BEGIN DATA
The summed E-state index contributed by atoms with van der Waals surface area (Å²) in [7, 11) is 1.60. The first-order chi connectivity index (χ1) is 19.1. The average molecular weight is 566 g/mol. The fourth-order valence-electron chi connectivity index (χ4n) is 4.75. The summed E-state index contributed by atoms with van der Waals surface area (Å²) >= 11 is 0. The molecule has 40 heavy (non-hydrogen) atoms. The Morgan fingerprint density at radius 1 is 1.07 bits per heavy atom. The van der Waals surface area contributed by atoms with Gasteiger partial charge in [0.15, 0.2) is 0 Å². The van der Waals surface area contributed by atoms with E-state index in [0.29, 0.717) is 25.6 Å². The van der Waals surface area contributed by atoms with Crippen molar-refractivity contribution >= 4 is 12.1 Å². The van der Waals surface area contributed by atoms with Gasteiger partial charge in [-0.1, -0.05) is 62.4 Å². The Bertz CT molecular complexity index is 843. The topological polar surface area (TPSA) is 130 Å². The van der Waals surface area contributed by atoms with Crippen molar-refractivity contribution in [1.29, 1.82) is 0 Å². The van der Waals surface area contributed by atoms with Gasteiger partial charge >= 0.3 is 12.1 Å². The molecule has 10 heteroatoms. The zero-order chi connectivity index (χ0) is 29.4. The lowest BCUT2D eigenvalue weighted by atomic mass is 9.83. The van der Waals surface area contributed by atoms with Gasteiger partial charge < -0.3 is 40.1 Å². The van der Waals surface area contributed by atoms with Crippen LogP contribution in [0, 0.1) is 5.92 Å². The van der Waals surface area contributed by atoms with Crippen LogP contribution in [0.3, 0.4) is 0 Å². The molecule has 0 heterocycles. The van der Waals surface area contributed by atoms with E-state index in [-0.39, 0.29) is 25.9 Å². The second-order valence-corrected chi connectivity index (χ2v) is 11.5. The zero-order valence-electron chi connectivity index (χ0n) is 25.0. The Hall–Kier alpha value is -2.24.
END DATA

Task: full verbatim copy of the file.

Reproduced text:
The summed E-state index contributed by atoms with van der Waals surface area (Å²) in [7, 11) is 1.60. The first-order chi connectivity index (χ1) is 19.1. The average molecular weight is 566 g/mol. The fourth-order valence-electron chi connectivity index (χ4n) is 4.75. The summed E-state index contributed by atoms with van der Waals surface area (Å²) >= 11 is 0. The molecule has 40 heavy (non-hydrogen) atoms. The Morgan fingerprint density at radius 1 is 1.07 bits per heavy atom. The van der Waals surface area contributed by atoms with Gasteiger partial charge in [0.15, 0.2) is 0 Å². The van der Waals surface area contributed by atoms with E-state index in [0.29, 0.717) is 25.6 Å². The van der Waals surface area contributed by atoms with Crippen molar-refractivity contribution >= 4 is 12.1 Å². The van der Waals surface area contributed by atoms with Gasteiger partial charge in [-0.1, -0.05) is 62.4 Å². The Bertz CT molecular complexity index is 843. The topological polar surface area (TPSA) is 130 Å². The van der Waals surface area contributed by atoms with Crippen molar-refractivity contribution in [1.29, 1.82) is 0 Å². The van der Waals surface area contributed by atoms with Gasteiger partial charge >= 0.3 is 12.1 Å². The molecule has 10 heteroatoms. The zero-order chi connectivity index (χ0) is 29.4. The lowest BCUT2D eigenvalue weighted by atomic mass is 9.83. The van der Waals surface area contributed by atoms with Gasteiger partial charge < -0.3 is 40.1 Å². The van der Waals surface area contributed by atoms with Crippen LogP contribution in [0, 0.1) is 5.92 Å². The van der Waals surface area contributed by atoms with Crippen LogP contribution in [0.3, 0.4) is 0 Å². The molecule has 0 heterocycles. The van der Waals surface area contributed by atoms with E-state index in [-0.39, 0.29) is 25.9 Å². The second-order valence-corrected chi connectivity index (χ2v) is 11.5. The zero-order valence-electron chi connectivity index (χ0n) is 25.0. The Hall–Kier alpha value is -2.24.